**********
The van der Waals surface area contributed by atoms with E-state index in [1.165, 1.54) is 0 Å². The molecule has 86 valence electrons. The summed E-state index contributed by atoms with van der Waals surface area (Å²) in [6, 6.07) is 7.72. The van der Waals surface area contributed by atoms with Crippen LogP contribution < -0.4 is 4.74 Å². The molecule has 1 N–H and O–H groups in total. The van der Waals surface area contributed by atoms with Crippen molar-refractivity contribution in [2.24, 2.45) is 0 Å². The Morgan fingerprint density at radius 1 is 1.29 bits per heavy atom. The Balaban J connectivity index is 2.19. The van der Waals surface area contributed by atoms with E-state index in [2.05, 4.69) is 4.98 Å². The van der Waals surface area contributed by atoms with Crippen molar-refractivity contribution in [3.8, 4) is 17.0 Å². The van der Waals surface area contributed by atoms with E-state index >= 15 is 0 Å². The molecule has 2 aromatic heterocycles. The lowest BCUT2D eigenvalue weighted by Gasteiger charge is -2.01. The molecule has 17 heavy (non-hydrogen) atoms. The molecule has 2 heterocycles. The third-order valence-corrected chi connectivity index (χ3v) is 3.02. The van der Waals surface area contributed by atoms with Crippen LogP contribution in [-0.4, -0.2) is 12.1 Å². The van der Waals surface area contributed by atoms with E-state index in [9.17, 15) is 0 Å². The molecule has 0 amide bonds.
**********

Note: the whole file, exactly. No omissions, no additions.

The van der Waals surface area contributed by atoms with E-state index in [1.165, 1.54) is 0 Å². The molecule has 86 valence electrons. The summed E-state index contributed by atoms with van der Waals surface area (Å²) in [6, 6.07) is 7.72. The van der Waals surface area contributed by atoms with Crippen LogP contribution < -0.4 is 4.74 Å². The molecule has 1 N–H and O–H groups in total. The van der Waals surface area contributed by atoms with Crippen molar-refractivity contribution in [2.24, 2.45) is 0 Å². The Morgan fingerprint density at radius 1 is 1.29 bits per heavy atom. The Balaban J connectivity index is 2.19. The van der Waals surface area contributed by atoms with E-state index in [2.05, 4.69) is 4.98 Å². The van der Waals surface area contributed by atoms with Crippen molar-refractivity contribution in [3.8, 4) is 17.0 Å². The van der Waals surface area contributed by atoms with E-state index >= 15 is 0 Å². The molecule has 2 aromatic heterocycles. The lowest BCUT2D eigenvalue weighted by Gasteiger charge is -2.01. The molecule has 17 heavy (non-hydrogen) atoms. The molecule has 2 heterocycles. The third-order valence-corrected chi connectivity index (χ3v) is 3.02. The van der Waals surface area contributed by atoms with Crippen LogP contribution in [-0.4, -0.2) is 12.1 Å². The van der Waals surface area contributed by atoms with E-state index in [9.17, 15) is 0 Å². The molecule has 0 amide bonds.